Will Psychedelic Therapy Transform Mental Health Care?

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In the mid-1950s, LSD and other psychedelic drugs took the medical world by storm — and no wonder. Studies at the time suggested that the hallucinogens were effective against a variety of difficult-to-treat mental health problems, including alcoholism.

The research stalled in the early 1970s, however, in large part because psychedelics had developed a reputation as dangerous recreational drugs and had been reclassified by the federal government as “drugs of abuse” with no medical value.

But research is picking up again, with new trials not just of LSD but also of psilocybin (the active compound in magic mushrooms), MDMA (street name “ecstasy”), and ayahuasca (a South American brew containing a hallucinogen known as DMT). If the drugs prove to be as safe and effective as recent research suggests, we may be on the brink of what some are calling a revolution in mental health care.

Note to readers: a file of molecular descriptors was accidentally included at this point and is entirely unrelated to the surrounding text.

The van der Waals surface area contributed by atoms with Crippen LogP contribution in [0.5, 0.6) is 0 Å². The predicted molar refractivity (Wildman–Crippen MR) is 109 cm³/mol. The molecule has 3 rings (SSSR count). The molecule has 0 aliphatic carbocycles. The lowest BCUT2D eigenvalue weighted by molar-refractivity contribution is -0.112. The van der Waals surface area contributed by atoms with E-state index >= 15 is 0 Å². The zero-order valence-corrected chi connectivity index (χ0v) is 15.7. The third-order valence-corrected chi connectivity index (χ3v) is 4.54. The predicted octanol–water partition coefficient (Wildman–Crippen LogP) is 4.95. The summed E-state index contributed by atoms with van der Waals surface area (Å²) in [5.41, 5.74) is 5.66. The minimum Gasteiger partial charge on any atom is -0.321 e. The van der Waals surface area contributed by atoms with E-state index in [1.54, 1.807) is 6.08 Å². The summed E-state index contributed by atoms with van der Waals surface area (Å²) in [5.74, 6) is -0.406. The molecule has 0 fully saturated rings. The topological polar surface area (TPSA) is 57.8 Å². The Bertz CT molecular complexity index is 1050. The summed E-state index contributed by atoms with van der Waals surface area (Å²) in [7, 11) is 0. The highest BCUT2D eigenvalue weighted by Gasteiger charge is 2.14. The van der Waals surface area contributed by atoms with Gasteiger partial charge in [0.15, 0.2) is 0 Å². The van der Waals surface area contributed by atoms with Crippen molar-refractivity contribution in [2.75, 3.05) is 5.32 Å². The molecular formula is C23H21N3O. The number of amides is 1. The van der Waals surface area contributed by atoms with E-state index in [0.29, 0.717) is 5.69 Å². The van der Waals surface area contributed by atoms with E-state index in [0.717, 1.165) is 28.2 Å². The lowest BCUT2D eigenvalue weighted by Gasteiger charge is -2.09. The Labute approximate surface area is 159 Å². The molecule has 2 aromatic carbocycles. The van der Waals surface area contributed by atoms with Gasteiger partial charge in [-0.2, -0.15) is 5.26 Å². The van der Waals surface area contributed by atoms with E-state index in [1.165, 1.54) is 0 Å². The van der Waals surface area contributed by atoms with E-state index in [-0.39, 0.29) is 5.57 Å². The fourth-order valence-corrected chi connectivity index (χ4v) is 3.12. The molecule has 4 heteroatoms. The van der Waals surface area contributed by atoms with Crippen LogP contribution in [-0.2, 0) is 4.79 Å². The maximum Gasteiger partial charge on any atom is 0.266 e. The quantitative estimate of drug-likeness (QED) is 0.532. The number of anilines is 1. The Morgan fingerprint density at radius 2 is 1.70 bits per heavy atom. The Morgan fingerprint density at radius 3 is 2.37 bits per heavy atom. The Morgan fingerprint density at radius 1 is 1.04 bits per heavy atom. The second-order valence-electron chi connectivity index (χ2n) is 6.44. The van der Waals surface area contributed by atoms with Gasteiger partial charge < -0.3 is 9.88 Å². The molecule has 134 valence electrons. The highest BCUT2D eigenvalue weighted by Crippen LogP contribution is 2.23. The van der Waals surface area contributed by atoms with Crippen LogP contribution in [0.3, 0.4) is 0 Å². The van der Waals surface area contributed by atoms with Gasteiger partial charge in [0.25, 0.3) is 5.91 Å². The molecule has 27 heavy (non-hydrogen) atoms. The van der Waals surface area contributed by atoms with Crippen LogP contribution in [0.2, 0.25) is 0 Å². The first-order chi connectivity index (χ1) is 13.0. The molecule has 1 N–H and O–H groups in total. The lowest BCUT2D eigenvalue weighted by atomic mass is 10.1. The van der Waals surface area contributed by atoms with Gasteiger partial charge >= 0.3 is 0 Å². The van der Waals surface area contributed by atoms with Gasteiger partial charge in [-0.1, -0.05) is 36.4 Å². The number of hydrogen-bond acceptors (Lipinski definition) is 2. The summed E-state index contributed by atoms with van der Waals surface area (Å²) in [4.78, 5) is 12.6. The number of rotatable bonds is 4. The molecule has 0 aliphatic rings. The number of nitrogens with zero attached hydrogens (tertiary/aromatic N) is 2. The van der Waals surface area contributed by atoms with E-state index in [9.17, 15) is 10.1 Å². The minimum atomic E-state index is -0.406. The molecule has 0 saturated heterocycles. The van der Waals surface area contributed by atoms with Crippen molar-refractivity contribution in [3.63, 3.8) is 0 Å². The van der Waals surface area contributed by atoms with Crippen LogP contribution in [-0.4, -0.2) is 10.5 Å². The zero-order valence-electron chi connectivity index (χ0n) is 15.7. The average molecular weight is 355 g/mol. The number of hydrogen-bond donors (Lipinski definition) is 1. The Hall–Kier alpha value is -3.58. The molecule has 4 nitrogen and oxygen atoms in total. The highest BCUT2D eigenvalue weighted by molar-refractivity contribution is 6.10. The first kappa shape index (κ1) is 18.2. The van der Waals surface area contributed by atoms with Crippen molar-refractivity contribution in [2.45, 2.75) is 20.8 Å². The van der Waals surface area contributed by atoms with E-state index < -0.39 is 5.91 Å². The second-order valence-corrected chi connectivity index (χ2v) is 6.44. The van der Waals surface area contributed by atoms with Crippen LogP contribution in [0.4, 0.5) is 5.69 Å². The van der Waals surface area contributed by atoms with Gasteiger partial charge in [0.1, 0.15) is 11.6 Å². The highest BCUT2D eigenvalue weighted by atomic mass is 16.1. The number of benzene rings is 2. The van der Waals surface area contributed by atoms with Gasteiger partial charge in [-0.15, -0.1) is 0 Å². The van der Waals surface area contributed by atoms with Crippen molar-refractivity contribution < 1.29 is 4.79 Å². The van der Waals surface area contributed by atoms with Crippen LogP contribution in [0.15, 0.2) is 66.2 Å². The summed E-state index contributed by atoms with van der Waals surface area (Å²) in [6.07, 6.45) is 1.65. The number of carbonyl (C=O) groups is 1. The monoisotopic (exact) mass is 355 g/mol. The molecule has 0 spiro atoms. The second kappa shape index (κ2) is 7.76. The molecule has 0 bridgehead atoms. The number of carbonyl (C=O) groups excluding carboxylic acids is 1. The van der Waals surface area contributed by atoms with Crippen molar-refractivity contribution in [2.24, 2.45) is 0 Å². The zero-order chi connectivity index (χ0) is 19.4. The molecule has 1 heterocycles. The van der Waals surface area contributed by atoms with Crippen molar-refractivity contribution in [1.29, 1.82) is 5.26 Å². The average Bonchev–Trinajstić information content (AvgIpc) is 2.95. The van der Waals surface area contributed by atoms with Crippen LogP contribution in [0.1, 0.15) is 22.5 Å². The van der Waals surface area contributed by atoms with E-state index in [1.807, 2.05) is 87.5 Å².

“Psychedelics, under carefully controlled conditions, can create experiences of wonder and awe and a connection to a ‘divine realm’ that leads to significant behavioral changes,” says ayahuasca expert Kenneth Tupper, director of implementation and partnerships at the British Columbia Centre on Substance Use. “Psychedelic drugs are not a panacea, but the research is showing a lot of promise.”


Just what can the drugs do? A single treatment with psilocybin has been shown to relieve crippling anxiety in people with terminal cancer. The drug has also been shown to be an effective therapy for substance use disorders. MDMA can provide valuable help to people suffering from post-traumatic stress disorder (PTSD).

And there’s more. Preliminary evidence suggests that psychedelic drugs can be effective for eating disorders, obsessive-compulsive disorder, and major depression — including cases that don’t respond to conventional antidepressants.

The drugs may also be good for helping smokers kick the habit, a process that’s often…

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